Obama picks Janet Yellen to succeed Fed chairman Ben Bernanke
10 October 2013
US president Barack Obama yesterday nominated noted economist Janet Yellen as the country's first woman to take the reins of the Federal Reserve, replacing outgoing chairman Ben Bernanke whose second term ends on 31 January 2014.
At a White House ceremony, the president, flanked by Yellen and Bernanke, said: "America's workers and families will have a champion in Janet."
Calling Yellen "exceptionally qualified" for what he said was one of the most important jobs in the world, Obama said: "She doesn't have a crystal ball, but what she does have is a keen understanding about how markets and the economy work, not just in theory but also in the real world. And she calls it like she sees it."
"She is a proven leader, and she's tough. Not just because she is from Brooklyn," he further added.
Yellen, 67, currently the vice chair of the Fed, said that her priorities would be strengthening the economic recovery and promote maximum employment, if she is confirmed for the post.
"While we have made progress, we have farther to go. The mandate of the Federal Reserve is to serve all the American people, and too many Americans still can't find a job and worry how they'll pay their bills and provide for their families," Yellen said.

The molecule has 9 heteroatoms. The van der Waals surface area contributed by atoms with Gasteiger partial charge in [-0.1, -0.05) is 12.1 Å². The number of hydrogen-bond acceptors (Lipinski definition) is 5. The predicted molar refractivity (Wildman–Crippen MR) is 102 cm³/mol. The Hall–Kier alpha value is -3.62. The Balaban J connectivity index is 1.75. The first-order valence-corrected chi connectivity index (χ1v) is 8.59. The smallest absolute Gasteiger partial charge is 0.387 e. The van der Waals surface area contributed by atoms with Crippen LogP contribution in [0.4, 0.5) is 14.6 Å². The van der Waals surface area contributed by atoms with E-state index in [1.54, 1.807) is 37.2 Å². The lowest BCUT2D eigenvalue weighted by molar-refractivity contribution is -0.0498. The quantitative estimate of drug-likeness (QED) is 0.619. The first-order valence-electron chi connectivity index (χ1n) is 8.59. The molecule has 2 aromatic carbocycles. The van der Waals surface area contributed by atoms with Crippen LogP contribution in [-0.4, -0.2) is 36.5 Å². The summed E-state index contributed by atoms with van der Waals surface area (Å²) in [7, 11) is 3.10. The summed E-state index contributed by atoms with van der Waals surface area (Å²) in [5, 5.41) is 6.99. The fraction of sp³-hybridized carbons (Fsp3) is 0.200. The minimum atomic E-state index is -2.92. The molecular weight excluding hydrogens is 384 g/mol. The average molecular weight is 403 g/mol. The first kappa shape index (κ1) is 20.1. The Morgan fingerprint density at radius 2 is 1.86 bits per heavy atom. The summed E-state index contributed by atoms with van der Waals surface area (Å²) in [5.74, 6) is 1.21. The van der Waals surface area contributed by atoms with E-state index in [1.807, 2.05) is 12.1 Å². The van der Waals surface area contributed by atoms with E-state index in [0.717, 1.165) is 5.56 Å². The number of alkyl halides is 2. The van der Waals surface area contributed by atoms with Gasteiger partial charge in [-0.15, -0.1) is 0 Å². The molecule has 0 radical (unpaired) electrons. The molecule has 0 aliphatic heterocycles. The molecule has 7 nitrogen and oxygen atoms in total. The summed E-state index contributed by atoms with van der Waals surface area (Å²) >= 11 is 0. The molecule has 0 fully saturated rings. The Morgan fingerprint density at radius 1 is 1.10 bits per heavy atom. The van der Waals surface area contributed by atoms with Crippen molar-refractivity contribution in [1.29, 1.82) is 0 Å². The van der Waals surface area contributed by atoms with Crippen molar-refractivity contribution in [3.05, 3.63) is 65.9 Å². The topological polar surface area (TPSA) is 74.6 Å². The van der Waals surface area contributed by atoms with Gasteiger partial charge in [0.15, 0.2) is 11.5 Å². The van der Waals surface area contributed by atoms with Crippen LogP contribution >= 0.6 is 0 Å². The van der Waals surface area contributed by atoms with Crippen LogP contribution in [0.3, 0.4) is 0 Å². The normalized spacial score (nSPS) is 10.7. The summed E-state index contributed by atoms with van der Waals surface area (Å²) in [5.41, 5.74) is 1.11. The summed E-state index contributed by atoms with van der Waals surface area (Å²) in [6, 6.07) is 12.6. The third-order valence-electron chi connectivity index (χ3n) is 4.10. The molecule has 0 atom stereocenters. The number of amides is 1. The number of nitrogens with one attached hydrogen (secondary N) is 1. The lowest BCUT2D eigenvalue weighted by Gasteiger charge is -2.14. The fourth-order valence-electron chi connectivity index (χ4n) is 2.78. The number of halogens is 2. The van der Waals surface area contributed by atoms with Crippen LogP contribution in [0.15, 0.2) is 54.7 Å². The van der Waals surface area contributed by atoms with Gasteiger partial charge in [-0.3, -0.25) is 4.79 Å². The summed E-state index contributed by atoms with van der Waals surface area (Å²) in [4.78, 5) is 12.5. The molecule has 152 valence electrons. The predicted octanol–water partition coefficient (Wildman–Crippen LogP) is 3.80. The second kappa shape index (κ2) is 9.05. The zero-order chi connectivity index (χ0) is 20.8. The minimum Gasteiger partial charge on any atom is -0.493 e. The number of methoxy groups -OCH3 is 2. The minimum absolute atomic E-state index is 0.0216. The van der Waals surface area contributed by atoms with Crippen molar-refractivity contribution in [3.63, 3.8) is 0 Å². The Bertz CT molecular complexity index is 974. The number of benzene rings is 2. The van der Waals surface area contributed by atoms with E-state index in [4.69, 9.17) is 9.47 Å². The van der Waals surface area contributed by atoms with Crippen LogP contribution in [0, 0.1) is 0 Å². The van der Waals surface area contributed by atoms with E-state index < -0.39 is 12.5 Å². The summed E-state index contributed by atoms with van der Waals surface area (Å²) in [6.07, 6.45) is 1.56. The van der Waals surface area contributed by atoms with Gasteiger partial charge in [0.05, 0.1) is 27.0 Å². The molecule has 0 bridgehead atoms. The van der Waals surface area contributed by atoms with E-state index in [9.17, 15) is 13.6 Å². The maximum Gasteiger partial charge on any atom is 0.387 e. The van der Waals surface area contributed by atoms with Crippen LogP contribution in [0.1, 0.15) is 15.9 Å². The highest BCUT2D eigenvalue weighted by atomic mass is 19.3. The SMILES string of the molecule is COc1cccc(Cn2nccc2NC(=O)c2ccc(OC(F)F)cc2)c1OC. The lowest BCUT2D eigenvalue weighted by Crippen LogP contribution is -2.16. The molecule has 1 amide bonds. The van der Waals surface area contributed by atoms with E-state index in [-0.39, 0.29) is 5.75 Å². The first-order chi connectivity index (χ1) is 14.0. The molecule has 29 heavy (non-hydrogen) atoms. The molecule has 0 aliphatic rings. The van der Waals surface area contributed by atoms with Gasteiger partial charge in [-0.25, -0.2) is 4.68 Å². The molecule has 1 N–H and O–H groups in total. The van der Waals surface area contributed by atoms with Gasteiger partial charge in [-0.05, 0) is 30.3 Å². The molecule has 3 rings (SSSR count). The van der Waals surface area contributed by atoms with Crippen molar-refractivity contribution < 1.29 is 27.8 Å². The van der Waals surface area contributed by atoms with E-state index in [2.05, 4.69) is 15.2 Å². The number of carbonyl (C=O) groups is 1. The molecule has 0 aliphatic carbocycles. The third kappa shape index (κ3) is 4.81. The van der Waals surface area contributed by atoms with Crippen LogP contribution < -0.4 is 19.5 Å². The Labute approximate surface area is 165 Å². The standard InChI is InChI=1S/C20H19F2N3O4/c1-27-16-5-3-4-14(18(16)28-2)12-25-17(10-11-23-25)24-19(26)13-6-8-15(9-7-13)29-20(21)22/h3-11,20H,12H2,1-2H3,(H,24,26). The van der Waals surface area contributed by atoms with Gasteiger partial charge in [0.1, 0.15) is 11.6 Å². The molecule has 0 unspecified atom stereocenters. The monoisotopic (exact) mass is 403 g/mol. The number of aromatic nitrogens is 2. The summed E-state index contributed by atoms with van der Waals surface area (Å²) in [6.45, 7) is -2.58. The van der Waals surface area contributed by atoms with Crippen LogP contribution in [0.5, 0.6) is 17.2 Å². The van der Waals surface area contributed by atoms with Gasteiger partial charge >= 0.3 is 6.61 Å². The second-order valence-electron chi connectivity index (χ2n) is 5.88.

Obama mentioned Yellen's track record of predicting the looming financial crisis of 2008-09, before it occurred.
Yellen is widely expected to continue the monitory policies initiated by Bernanke and would follow a cautious approach towards unwinding of stimulus measures that were adopted to shore up the world's largest economy following the global financial crisis.
The central bank had kept key interest rates near zero level since the onslaught of the crisis and resorted to massive bond buying programme to push down the borrowing costs and stimulate economic growth.
According to some analysts, Yellen's nomination signals continuation of the highly accommodative monitory policy stance.
The US president's choice of Yellen has come at a critical time when the country had to resort to a partial shut down and the possibility of a government default is looming if the debt ceiling of $16.7 trillion is not raised.
Obama's former economic adviser and Yellen's rival for the post, Lawrence Summers had to pull out following stiff opposition from within the Democrats, clearing the way for Yellen's nomination for the coveted post.
Despite some criticisms from the Republicans, Yellen is expected to sail through the selection process in the US Senate with widespread support from fellow Democrats.
"Given the urgent economic challenges facing our nation, I urge the Senate to confirm Janet without delay. I am absolutely confident that she will be an exceptional chair of the Federal Reserve." Obama said.